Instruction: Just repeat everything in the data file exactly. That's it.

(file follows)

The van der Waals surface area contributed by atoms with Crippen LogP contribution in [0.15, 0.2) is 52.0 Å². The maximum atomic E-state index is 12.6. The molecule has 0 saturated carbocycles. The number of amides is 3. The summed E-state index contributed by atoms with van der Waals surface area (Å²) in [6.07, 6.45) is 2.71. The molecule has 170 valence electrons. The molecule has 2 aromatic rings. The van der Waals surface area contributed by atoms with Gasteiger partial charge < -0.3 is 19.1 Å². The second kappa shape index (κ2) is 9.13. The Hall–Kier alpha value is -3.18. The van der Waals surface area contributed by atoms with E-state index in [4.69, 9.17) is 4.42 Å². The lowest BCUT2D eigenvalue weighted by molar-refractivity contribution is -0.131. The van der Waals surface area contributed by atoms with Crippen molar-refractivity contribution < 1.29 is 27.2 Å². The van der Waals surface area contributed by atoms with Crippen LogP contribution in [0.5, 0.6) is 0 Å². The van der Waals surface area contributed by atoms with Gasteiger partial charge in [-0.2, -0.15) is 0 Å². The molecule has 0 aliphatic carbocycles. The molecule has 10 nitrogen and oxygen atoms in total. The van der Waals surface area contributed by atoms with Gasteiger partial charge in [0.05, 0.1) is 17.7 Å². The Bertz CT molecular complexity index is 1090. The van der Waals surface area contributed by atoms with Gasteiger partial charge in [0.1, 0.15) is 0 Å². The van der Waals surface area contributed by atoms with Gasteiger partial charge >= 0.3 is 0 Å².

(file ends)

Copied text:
The van der Waals surface area contributed by atoms with Crippen LogP contribution in [0.15, 0.2) is 52.0 Å². The maximum atomic E-state index is 12.6. The molecule has 0 saturated carbocycles. The number of amides is 3. The summed E-state index contributed by atoms with van der Waals surface area (Å²) in [6.07, 6.45) is 2.71. The molecule has 170 valence electrons. The molecule has 2 aromatic rings. The van der Waals surface area contributed by atoms with Gasteiger partial charge < -0.3 is 19.1 Å². The second kappa shape index (κ2) is 9.13. The Hall–Kier alpha value is -3.18. The van der Waals surface area contributed by atoms with E-state index in [4.69, 9.17) is 4.42 Å². The lowest BCUT2D eigenvalue weighted by molar-refractivity contribution is -0.131. The van der Waals surface area contributed by atoms with Crippen molar-refractivity contribution < 1.29 is 27.2 Å². The van der Waals surface area contributed by atoms with Crippen LogP contribution in [0.5, 0.6) is 0 Å². The van der Waals surface area contributed by atoms with Gasteiger partial charge in [-0.2, -0.15) is 0 Å². The molecule has 0 aliphatic carbocycles. The molecule has 10 nitrogen and oxygen atoms in total. The van der Waals surface area contributed by atoms with Gasteiger partial charge in [0.05, 0.1) is 17.7 Å². The Bertz CT molecular complexity index is 1090. The van der Waals surface area contributed by atoms with Gasteiger partial charge in [0.1, 0.15) is 0 Å². The van der Waals surface area contributed by atoms with Gasteiger partial charge >= 0.3 is 0 Å².